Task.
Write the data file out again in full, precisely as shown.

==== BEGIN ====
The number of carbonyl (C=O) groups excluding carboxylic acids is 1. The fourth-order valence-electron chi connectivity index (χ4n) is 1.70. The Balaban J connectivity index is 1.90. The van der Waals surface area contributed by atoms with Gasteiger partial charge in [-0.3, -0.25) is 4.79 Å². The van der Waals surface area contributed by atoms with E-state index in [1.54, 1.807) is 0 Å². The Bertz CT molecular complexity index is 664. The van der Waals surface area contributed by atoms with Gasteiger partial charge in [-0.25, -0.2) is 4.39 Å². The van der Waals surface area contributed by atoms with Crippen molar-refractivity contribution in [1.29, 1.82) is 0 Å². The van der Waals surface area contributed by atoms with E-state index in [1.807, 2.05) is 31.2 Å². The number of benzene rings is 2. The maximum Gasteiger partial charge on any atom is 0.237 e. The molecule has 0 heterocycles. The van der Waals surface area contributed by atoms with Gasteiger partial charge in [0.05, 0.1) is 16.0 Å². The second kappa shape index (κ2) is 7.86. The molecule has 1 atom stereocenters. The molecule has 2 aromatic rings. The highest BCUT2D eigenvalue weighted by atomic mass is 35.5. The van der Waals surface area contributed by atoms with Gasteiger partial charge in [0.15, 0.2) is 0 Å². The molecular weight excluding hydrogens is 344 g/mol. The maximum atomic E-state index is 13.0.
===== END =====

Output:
The number of carbonyl (C=O) groups excluding carboxylic acids is 1. The fourth-order valence-electron chi connectivity index (χ4n) is 1.70. The Balaban J connectivity index is 1.90. The van der Waals surface area contributed by atoms with Gasteiger partial charge in [-0.3, -0.25) is 4.79 Å². The van der Waals surface area contributed by atoms with E-state index in [1.54, 1.807) is 0 Å². The Bertz CT molecular complexity index is 664. The van der Waals surface area contributed by atoms with Gasteiger partial charge in [-0.25, -0.2) is 4.39 Å². The van der Waals surface area contributed by atoms with Crippen molar-refractivity contribution in [1.29, 1.82) is 0 Å². The van der Waals surface area contributed by atoms with E-state index in [1.807, 2.05) is 31.2 Å². The number of benzene rings is 2. The maximum Gasteiger partial charge on any atom is 0.237 e. The molecule has 0 heterocycles. The van der Waals surface area contributed by atoms with Gasteiger partial charge in [0.05, 0.1) is 16.0 Å². The second kappa shape index (κ2) is 7.86. The molecule has 1 atom stereocenters. The molecule has 2 aromatic rings. The highest BCUT2D eigenvalue weighted by atomic mass is 35.5. The van der Waals surface area contributed by atoms with Gasteiger partial charge in [0.15, 0.2) is 0 Å². The molecular weight excluding hydrogens is 344 g/mol. The maximum atomic E-state index is 13.0.